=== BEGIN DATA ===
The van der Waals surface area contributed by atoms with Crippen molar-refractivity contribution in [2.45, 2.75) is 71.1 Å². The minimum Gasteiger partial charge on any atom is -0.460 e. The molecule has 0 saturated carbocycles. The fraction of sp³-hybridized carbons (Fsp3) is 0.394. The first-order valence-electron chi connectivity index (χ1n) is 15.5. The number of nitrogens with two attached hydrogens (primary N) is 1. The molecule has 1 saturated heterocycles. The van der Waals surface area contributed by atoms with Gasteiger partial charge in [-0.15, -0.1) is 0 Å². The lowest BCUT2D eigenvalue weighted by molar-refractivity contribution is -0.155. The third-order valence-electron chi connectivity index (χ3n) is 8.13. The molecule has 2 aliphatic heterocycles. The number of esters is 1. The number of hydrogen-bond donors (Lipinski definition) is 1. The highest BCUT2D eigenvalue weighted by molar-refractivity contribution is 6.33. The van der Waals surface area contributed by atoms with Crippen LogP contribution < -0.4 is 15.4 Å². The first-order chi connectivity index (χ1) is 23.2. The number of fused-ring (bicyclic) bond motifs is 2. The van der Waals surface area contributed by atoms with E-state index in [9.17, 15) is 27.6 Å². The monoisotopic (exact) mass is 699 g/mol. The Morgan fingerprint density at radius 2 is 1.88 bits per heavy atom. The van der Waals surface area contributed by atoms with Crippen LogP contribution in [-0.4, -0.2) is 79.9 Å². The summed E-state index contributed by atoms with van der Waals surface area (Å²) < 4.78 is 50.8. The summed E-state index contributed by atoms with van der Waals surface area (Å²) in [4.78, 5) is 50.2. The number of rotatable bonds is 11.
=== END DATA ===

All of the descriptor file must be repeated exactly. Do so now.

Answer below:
The van der Waals surface area contributed by atoms with Crippen molar-refractivity contribution in [2.45, 2.75) is 71.1 Å². The minimum Gasteiger partial charge on any atom is -0.460 e. The molecule has 0 saturated carbocycles. The fraction of sp³-hybridized carbons (Fsp3) is 0.394. The first-order valence-electron chi connectivity index (χ1n) is 15.5. The number of nitrogens with two attached hydrogens (primary N) is 1. The molecule has 1 saturated heterocycles. The van der Waals surface area contributed by atoms with Gasteiger partial charge in [-0.15, -0.1) is 0 Å². The lowest BCUT2D eigenvalue weighted by molar-refractivity contribution is -0.155. The third-order valence-electron chi connectivity index (χ3n) is 8.13. The molecule has 2 aliphatic heterocycles. The number of esters is 1. The number of hydrogen-bond donors (Lipinski definition) is 1. The highest BCUT2D eigenvalue weighted by molar-refractivity contribution is 6.33. The van der Waals surface area contributed by atoms with Crippen LogP contribution < -0.4 is 15.4 Å². The first-order chi connectivity index (χ1) is 23.2. The number of fused-ring (bicyclic) bond motifs is 2. The van der Waals surface area contributed by atoms with E-state index in [9.17, 15) is 27.6 Å². The monoisotopic (exact) mass is 699 g/mol. The Morgan fingerprint density at radius 2 is 1.88 bits per heavy atom. The van der Waals surface area contributed by atoms with Crippen LogP contribution in [-0.4, -0.2) is 79.9 Å². The summed E-state index contributed by atoms with van der Waals surface area (Å²) < 4.78 is 50.8. The summed E-state index contributed by atoms with van der Waals surface area (Å²) in [4.78, 5) is 50.2. The number of rotatable bonds is 11.